Malaysian Applied Biology Journal

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48_01_30

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Malays. Appl. Biol. (2019) 48(1): 215–220

 

AN INSIGHT ON THE FLORA SPECIES AND MEIOFAUNA

DISTRIBUTION AT PANTAI KELANANG MANGROVE FOREST,

MORIB, SELANGOR


MAZIAH MOHD GHAZALY1, MAIZAH M. ABDULLAH2, NUR SAYYIDAH AFIFAH MOHD RADIF1,

YUSRINA SAFURA GHAZALI1, SITI FATIMAH TAJUDDIN1, NUR HIDAYAH AHMAD PAUZI1

and RAZIFAH MOHD RAZALI1*


1School of Fundamental Science, Universiti Malaysia Terengganu,

21030 Kuala Nerus, Terengganu, Malaysia

2School of Marine and Environmental Science, Universiti Malaysia Terengganu,

21030 Kuala Nerus, Terengganu, Malaysia

*E-mail: This e-mail address is being protected from spambots. You need JavaScript enabled to view it


Accepted 1 February 2019, Published online 20 March 2019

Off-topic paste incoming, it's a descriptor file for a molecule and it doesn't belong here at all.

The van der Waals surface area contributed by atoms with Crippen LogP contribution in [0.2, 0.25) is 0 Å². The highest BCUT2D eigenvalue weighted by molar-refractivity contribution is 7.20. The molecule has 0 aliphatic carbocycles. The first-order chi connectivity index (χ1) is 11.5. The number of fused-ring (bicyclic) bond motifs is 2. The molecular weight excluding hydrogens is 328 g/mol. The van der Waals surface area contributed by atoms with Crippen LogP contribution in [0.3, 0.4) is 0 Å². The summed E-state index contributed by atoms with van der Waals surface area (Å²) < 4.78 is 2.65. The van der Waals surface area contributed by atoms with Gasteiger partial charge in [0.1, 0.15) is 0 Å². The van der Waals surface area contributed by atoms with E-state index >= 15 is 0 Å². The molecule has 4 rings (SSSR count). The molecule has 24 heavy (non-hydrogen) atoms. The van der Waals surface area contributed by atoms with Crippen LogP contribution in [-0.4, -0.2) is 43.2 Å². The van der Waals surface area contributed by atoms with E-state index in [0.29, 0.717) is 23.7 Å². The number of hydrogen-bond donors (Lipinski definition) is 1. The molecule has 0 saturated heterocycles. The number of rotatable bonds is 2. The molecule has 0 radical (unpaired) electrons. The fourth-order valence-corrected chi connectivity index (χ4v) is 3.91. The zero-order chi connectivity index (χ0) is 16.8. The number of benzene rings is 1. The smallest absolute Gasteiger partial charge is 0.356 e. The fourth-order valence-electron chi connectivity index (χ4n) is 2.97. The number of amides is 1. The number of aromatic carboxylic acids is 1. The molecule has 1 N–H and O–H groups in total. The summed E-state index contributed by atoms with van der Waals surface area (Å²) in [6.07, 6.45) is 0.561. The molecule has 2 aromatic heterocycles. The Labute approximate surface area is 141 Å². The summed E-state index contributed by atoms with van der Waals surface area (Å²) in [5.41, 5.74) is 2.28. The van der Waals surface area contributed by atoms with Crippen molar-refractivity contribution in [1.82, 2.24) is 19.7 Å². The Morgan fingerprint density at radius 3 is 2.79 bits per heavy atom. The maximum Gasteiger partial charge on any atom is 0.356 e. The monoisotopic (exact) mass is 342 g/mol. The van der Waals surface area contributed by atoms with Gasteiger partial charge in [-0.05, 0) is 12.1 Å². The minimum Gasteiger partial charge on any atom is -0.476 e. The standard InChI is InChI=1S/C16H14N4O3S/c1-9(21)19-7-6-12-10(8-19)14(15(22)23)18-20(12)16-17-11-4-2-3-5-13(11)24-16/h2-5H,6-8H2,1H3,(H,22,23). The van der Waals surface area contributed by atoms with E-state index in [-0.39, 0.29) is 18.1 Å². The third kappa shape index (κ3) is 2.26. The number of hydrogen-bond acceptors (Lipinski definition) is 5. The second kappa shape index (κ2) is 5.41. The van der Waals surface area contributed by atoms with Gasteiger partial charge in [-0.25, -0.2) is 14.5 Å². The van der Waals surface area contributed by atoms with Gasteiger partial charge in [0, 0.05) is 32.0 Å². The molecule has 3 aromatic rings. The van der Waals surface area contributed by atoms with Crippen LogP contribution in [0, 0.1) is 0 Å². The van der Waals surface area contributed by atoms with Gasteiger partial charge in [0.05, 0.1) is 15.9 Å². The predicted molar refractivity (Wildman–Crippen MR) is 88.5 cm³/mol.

ABSTRACT

Mangrove forest at Pantai Kelanang was famous for its diverse marine wildlife and various density of flora and meiofauna distributed at Morib shorelines. Moreover, the diverse marine wildlife, variation of flora and meiofauna distribution at Kelanang mangrove area has never been documented. Kelanang mangrove forest is also surrounded within heavy industrial activity zoning along the Malacca Straits. The objective of this study is to determine the diversity and distribution density of the mangrove flora and meiofauna at different intertidal zones influenced by prolonged human activities. Block sampling technique with quadrat analysis was used in this study. There are two major plants species belonging to Avicennia and Sonneratia families that have been discovered, where the average diameter at breast height was recorded between 3.3 to 32 cm and the average height ranged between 2.0 to 14.5 m. Whereas, Nematoda was found to be the largest distributed meiofauna compared to other meiofauna taxa such as Harpacticoida, Copepoda, Oligochaetea and Polychaetea. Flora species at Kelanang mangrove forest are less diverse at different intertidal zones and the meiofauna diversity were less at the mid- and high-intertidal zones. This finding may be a direct consequence of the influence of heavy industrial activities along the Malacca Straits.

Key words: Avicennia, sonneratia, nematoda, copepoda, oligochaetea and polychaetea

 

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